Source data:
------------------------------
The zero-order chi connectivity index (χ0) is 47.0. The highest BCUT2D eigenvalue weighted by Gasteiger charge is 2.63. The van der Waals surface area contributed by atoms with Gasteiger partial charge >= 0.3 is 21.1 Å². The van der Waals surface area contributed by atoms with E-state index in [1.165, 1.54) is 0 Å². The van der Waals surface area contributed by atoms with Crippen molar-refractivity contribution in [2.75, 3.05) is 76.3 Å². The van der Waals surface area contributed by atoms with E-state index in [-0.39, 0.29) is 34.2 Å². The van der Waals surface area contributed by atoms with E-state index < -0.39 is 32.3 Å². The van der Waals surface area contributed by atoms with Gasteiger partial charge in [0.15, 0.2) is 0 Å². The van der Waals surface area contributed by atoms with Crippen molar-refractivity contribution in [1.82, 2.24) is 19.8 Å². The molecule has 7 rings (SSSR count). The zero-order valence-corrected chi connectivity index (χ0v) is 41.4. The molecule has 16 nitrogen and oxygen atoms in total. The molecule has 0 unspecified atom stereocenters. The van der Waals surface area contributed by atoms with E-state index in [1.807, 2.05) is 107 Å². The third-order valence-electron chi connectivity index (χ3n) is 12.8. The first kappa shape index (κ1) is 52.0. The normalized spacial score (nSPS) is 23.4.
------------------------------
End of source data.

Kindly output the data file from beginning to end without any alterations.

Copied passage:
The zero-order chi connectivity index (χ0) is 47.0. The highest BCUT2D eigenvalue weighted by Gasteiger charge is 2.63. The van der Waals surface area contributed by atoms with Gasteiger partial charge >= 0.3 is 21.1 Å². The van der Waals surface area contributed by atoms with E-state index in [1.165, 1.54) is 0 Å². The van der Waals surface area contributed by atoms with Crippen molar-refractivity contribution in [2.75, 3.05) is 76.3 Å². The van der Waals surface area contributed by atoms with E-state index in [-0.39, 0.29) is 34.2 Å². The van der Waals surface area contributed by atoms with E-state index < -0.39 is 32.3 Å². The van der Waals surface area contributed by atoms with Gasteiger partial charge in [0.15, 0.2) is 0 Å². The van der Waals surface area contributed by atoms with Crippen molar-refractivity contribution in [1.82, 2.24) is 19.8 Å². The molecule has 7 rings (SSSR count). The zero-order valence-corrected chi connectivity index (χ0v) is 41.4. The molecule has 16 nitrogen and oxygen atoms in total. The molecule has 0 unspecified atom stereocenters. The van der Waals surface area contributed by atoms with E-state index in [1.807, 2.05) is 107 Å². The third-order valence-electron chi connectivity index (χ3n) is 12.8. The first kappa shape index (κ1) is 52.0. The normalized spacial score (nSPS) is 23.4.